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Guidelines for Safe Drinking:  A Summary By Terence T. Gorski

Summary:  According to Dr. Mary Dufour A standard drink equals: 12 ounces of regular beer, 5 ounces of wine, or 1.5 ounces of 80 proof distilled spirits.  A safe or moderate level of drinking (i.e. how much a person can drink without being at risk of incurring negative biopsychosocial consequences) is no more than two drinks per day for men and no more than one drink per day for women.  The people who should not drink at all for health reasons are:  (1) Children & Adolescents;  (2) People who cannot or will not keep their consumption within the "safe levels" described above;  (3) Women who are pregnant or trying to conceive; (4) People who plan to drive or engage in other activities requiring skill or psychomotor coordination;  (5)  People using prescription or over-the-counter medication that adversely interacts with alcohol;  (6) People who are in recovery from alcoholism or other forms of substance abuse or have a past history of serious problems related to the use of alcohol or other drugs; and (7) People who have family members with serious alcohol or drug problems should be especially careful to limit their consumption to safe levels and to stop all drinking if the safe levels are exceeded consistently for any reason.

According to Dr. Mary Dufour the best standards for measuring the amount of alcohol consumed by patients in addiction treatment is found in the publication:  Nutrition and Your Health: Dietary Guidelines for Americans.  

A standard drink equals: 12 ounces of regular beer, 5 ounces of wine, or 1.5 ounces of 80 proof distilled spirits.

A safe level of drinking (i.e. how much a person can drink without being at risk of incurring negative biopsychosocial consequences) is no more than two drinks per day for men and no more than one drink per day for women.

The people who should not drink at all for health reasons are:

1.  Children & Adolescents

2.  People who cannot or will not keep their consumption within the "safe levels" described above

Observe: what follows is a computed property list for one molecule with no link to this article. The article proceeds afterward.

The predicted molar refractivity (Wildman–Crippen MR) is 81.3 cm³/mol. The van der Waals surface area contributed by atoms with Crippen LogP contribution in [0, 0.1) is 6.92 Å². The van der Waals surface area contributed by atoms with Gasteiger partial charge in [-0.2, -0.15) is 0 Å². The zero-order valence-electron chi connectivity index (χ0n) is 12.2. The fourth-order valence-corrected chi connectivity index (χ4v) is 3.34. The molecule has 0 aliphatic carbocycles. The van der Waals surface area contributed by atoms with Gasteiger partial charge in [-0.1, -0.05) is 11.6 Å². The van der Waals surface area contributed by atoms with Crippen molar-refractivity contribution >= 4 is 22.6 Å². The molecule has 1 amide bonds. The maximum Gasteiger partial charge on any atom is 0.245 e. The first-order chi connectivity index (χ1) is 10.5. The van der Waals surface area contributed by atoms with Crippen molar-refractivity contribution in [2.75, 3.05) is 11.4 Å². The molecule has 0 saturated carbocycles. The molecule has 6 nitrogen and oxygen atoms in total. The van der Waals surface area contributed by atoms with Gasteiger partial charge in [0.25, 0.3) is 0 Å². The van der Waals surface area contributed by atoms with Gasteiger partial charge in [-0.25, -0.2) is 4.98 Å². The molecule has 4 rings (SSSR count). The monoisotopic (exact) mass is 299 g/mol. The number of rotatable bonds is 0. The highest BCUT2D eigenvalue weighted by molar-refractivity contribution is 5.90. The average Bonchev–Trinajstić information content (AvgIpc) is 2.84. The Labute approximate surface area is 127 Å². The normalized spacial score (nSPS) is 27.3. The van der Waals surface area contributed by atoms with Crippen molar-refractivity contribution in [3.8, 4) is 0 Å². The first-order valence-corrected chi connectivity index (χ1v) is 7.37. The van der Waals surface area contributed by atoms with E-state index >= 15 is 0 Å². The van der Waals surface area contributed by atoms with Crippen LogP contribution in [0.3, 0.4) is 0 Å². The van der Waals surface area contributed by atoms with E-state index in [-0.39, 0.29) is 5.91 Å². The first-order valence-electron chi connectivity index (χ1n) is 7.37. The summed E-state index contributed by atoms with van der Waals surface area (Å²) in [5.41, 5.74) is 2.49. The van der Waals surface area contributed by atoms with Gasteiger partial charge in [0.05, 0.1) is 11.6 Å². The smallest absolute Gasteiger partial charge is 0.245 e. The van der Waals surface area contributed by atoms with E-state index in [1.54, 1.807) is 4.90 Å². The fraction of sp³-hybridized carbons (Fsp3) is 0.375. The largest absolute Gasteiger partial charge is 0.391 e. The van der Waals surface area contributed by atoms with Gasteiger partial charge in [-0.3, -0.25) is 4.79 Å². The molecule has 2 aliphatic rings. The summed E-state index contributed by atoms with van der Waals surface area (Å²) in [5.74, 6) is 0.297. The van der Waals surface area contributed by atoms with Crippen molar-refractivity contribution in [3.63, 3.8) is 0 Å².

3.  Women who are pregnant or trying to conceive

4.  People who plan to drive or engage in other activities requiring skill or psychomotor coordination

5.  People using prescription or over-the-counter medication that adversely interacts with alcohol.

6.  People who are in recovery from alcoholism or other forms of substance abuse or have a past history of serious problems related to the use of alcohol or other drugs.

7.  People who have family members with serious alcohol or drug problems should be especially careful to limit their consumption to safe levels and to stop all drinking if the safe levels are exceeded consistently for any reason.

From a public health perspective four things are clear: 

(1)  The accepted standards for safe drinking are routinely being exceeded by at least one third of the adult population who consider themselves "social drinkers" and all people under age twenty-one who drink at all; 

(2)  There is no such as "safe drinking" for people with a history of substance abuse or dependence; 

(3)  Most alcoholics would have no desire to keep their drinking within the guidelines of safe drinking; and (4)  people with a family history of substance abuse would be better off not drinking at all, and if they do choose to drink should exercise great caution. 

Here are some other highlights from Nutrition and Your Health: Dietary Guidelines for Americans.

Alcoholic beverages supply calories but few nutrients. Alcoholic beverages are harmful when consumed in excess, and some people should not drink at all. Excess alcohol alters judgment and can lead to dependency and a great many other serious health problems.

Taking more than one drink per day for women or two drinks per day for men  can raise the risk for motor vehicle crashes, other injuries, high blood pressure, stroke, violence, suicide, and certain types of cancer.

Even one drink per day can slightly raise the risk of breast cancer. Alcohol consumption during pregnancy increases risk of birth defects. Too much alcohol may cause social and psychological problems, cirrhosis of the liver, inflammation of the pancreas, and damage to the brain and heart. Heavy drinkers also are at risk of malnutrition because alcohol contains calories that may substitute for those in nutritious foods. If adults choose to drink alcoholic beverages, they should consume them only in moderation —and with meals to slow alcohol absorption.

Drinking in moderation may lower risk for coronary heart disease, mainly among men over age 45 and women over age 55. However, there are other factors that reduce the risk of heart disease, including a healthy diet, physical activity, avoidance of smoking, and maintenance of a healthy weight.

Moderate consumption provides little, if any, health benefit for younger people. Risk of alcohol abuse increases when drinking starts at an early age. Some studies suggest that older people may become more sensitive to the effects of alcohol as they age.

Source:  Dufour, Mary C., What Is Moderate Drinking? Defining "Drinks" and Drinking Levels, Alcohol & Health, Vol 23, No. 1, 1999  <Go To The Full Report For Printing>

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